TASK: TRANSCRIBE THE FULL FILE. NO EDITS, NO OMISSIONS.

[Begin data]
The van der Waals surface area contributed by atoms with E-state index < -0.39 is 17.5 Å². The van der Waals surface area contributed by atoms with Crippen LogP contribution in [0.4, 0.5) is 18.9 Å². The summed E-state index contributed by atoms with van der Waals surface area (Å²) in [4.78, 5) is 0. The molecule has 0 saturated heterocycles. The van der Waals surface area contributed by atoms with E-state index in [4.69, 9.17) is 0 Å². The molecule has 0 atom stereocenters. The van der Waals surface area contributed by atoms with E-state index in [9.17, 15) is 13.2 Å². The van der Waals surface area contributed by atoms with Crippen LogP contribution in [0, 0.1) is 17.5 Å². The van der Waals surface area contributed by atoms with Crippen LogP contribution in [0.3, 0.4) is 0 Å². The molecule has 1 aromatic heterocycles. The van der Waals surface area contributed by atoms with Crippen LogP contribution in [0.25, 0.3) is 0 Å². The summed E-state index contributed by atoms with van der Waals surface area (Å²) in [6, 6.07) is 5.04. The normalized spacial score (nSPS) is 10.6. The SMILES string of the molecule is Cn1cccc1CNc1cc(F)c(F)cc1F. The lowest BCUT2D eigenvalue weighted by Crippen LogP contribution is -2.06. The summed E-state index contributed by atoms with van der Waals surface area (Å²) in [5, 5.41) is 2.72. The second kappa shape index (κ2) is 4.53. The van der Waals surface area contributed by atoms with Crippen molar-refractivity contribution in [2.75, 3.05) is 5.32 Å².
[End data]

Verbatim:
The van der Waals surface area contributed by atoms with E-state index < -0.39 is 17.5 Å². The van der Waals surface area contributed by atoms with Crippen LogP contribution in [0.4, 0.5) is 18.9 Å². The summed E-state index contributed by atoms with van der Waals surface area (Å²) in [4.78, 5) is 0. The molecule has 0 saturated heterocycles. The van der Waals surface area contributed by atoms with E-state index in [4.69, 9.17) is 0 Å². The molecule has 0 atom stereocenters. The van der Waals surface area contributed by atoms with E-state index in [9.17, 15) is 13.2 Å². The van der Waals surface area contributed by atoms with Crippen LogP contribution in [0, 0.1) is 17.5 Å². The van der Waals surface area contributed by atoms with Crippen LogP contribution in [0.3, 0.4) is 0 Å². The molecule has 1 aromatic heterocycles. The van der Waals surface area contributed by atoms with Crippen LogP contribution in [0.25, 0.3) is 0 Å². The summed E-state index contributed by atoms with van der Waals surface area (Å²) in [6, 6.07) is 5.04. The normalized spacial score (nSPS) is 10.6. The SMILES string of the molecule is Cn1cccc1CNc1cc(F)c(F)cc1F. The lowest BCUT2D eigenvalue weighted by Crippen LogP contribution is -2.06. The summed E-state index contributed by atoms with van der Waals surface area (Å²) in [5, 5.41) is 2.72. The second kappa shape index (κ2) is 4.53. The van der Waals surface area contributed by atoms with Crippen molar-refractivity contribution in [2.75, 3.05) is 5.32 Å².